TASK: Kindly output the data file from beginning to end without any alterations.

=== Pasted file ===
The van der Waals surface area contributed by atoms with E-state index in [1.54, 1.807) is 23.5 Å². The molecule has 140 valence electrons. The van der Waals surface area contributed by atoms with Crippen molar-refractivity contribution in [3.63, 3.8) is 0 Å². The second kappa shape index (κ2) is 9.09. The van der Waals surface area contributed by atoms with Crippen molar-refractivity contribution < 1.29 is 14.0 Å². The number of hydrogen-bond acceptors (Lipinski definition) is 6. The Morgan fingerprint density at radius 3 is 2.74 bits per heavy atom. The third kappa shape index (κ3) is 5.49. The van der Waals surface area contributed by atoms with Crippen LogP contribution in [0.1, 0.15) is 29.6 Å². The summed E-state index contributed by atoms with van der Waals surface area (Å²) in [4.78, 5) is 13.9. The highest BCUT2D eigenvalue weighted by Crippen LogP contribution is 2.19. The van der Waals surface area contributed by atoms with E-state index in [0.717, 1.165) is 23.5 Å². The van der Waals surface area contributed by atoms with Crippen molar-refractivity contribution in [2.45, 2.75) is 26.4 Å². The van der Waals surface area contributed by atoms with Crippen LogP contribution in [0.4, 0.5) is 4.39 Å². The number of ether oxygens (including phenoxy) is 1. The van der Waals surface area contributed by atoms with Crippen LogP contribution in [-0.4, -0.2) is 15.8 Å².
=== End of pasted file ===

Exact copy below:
The van der Waals surface area contributed by atoms with E-state index in [1.54, 1.807) is 23.5 Å². The molecule has 140 valence electrons. The van der Waals surface area contributed by atoms with Crippen molar-refractivity contribution in [3.63, 3.8) is 0 Å². The second kappa shape index (κ2) is 9.09. The van der Waals surface area contributed by atoms with Crippen molar-refractivity contribution < 1.29 is 14.0 Å². The number of hydrogen-bond acceptors (Lipinski definition) is 6. The Morgan fingerprint density at radius 3 is 2.74 bits per heavy atom. The third kappa shape index (κ3) is 5.49. The van der Waals surface area contributed by atoms with Crippen LogP contribution in [0.1, 0.15) is 29.6 Å². The summed E-state index contributed by atoms with van der Waals surface area (Å²) in [4.78, 5) is 13.9. The highest BCUT2D eigenvalue weighted by Crippen LogP contribution is 2.19. The van der Waals surface area contributed by atoms with E-state index in [0.717, 1.165) is 23.5 Å². The van der Waals surface area contributed by atoms with Crippen molar-refractivity contribution in [2.45, 2.75) is 26.4 Å². The van der Waals surface area contributed by atoms with Crippen LogP contribution in [0.4, 0.5) is 4.39 Å². The number of ether oxygens (including phenoxy) is 1. The van der Waals surface area contributed by atoms with Crippen LogP contribution in [-0.4, -0.2) is 15.8 Å².